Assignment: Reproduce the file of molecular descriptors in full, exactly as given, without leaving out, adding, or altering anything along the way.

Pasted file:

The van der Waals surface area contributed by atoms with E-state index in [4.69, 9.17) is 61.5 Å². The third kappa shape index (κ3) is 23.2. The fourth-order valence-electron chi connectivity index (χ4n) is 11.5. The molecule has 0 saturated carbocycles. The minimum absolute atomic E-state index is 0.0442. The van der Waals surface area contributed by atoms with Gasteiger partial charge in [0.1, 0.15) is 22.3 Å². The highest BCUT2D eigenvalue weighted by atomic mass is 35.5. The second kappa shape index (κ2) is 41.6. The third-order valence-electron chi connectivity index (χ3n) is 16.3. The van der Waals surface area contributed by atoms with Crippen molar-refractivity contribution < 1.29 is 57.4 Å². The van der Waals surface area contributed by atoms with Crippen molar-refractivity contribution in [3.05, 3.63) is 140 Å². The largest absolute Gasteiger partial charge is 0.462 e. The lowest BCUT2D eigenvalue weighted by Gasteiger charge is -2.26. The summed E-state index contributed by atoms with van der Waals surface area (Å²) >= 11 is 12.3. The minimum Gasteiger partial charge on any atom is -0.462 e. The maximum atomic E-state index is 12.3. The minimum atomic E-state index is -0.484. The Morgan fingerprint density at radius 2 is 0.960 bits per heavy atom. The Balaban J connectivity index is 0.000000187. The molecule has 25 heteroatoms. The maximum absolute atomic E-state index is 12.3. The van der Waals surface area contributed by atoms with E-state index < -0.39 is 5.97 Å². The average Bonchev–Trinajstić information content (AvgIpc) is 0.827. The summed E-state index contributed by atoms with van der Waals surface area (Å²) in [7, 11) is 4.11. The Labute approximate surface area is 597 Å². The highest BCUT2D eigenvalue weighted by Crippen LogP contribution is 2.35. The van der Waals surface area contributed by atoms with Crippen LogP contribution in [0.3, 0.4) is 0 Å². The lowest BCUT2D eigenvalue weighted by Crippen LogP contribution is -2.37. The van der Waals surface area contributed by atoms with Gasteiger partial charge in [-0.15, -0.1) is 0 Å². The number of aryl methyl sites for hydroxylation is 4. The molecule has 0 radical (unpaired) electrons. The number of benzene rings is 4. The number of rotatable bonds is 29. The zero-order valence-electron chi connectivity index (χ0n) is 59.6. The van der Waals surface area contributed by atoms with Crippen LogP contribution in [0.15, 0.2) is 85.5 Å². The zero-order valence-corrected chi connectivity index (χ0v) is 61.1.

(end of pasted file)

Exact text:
The van der Waals surface area contributed by atoms with E-state index in [4.69, 9.17) is 61.5 Å². The third kappa shape index (κ3) is 23.2. The fourth-order valence-electron chi connectivity index (χ4n) is 11.5. The molecule has 0 saturated carbocycles. The minimum absolute atomic E-state index is 0.0442. The van der Waals surface area contributed by atoms with Gasteiger partial charge in [0.1, 0.15) is 22.3 Å². The highest BCUT2D eigenvalue weighted by atomic mass is 35.5. The second kappa shape index (κ2) is 41.6. The third-order valence-electron chi connectivity index (χ3n) is 16.3. The van der Waals surface area contributed by atoms with Crippen molar-refractivity contribution < 1.29 is 57.4 Å². The van der Waals surface area contributed by atoms with Crippen molar-refractivity contribution in [3.05, 3.63) is 140 Å². The largest absolute Gasteiger partial charge is 0.462 e. The lowest BCUT2D eigenvalue weighted by Gasteiger charge is -2.26. The summed E-state index contributed by atoms with van der Waals surface area (Å²) >= 11 is 12.3. The minimum Gasteiger partial charge on any atom is -0.462 e. The maximum atomic E-state index is 12.3. The minimum atomic E-state index is -0.484. The Morgan fingerprint density at radius 2 is 0.960 bits per heavy atom. The Balaban J connectivity index is 0.000000187. The molecule has 25 heteroatoms. The maximum absolute atomic E-state index is 12.3. The van der Waals surface area contributed by atoms with E-state index < -0.39 is 5.97 Å². The average Bonchev–Trinajstić information content (AvgIpc) is 0.827. The summed E-state index contributed by atoms with van der Waals surface area (Å²) in [7, 11) is 4.11. The Labute approximate surface area is 597 Å². The highest BCUT2D eigenvalue weighted by Crippen LogP contribution is 2.35. The van der Waals surface area contributed by atoms with Crippen LogP contribution in [0.3, 0.4) is 0 Å². The lowest BCUT2D eigenvalue weighted by Crippen LogP contribution is -2.37. The van der Waals surface area contributed by atoms with Gasteiger partial charge in [-0.15, -0.1) is 0 Å². The number of aryl methyl sites for hydroxylation is 4. The molecule has 0 radical (unpaired) electrons. The number of benzene rings is 4. The number of rotatable bonds is 29. The zero-order valence-electron chi connectivity index (χ0n) is 59.6. The van der Waals surface area contributed by atoms with Crippen LogP contribution in [0.15, 0.2) is 85.5 Å². The zero-order valence-corrected chi connectivity index (χ0v) is 61.1.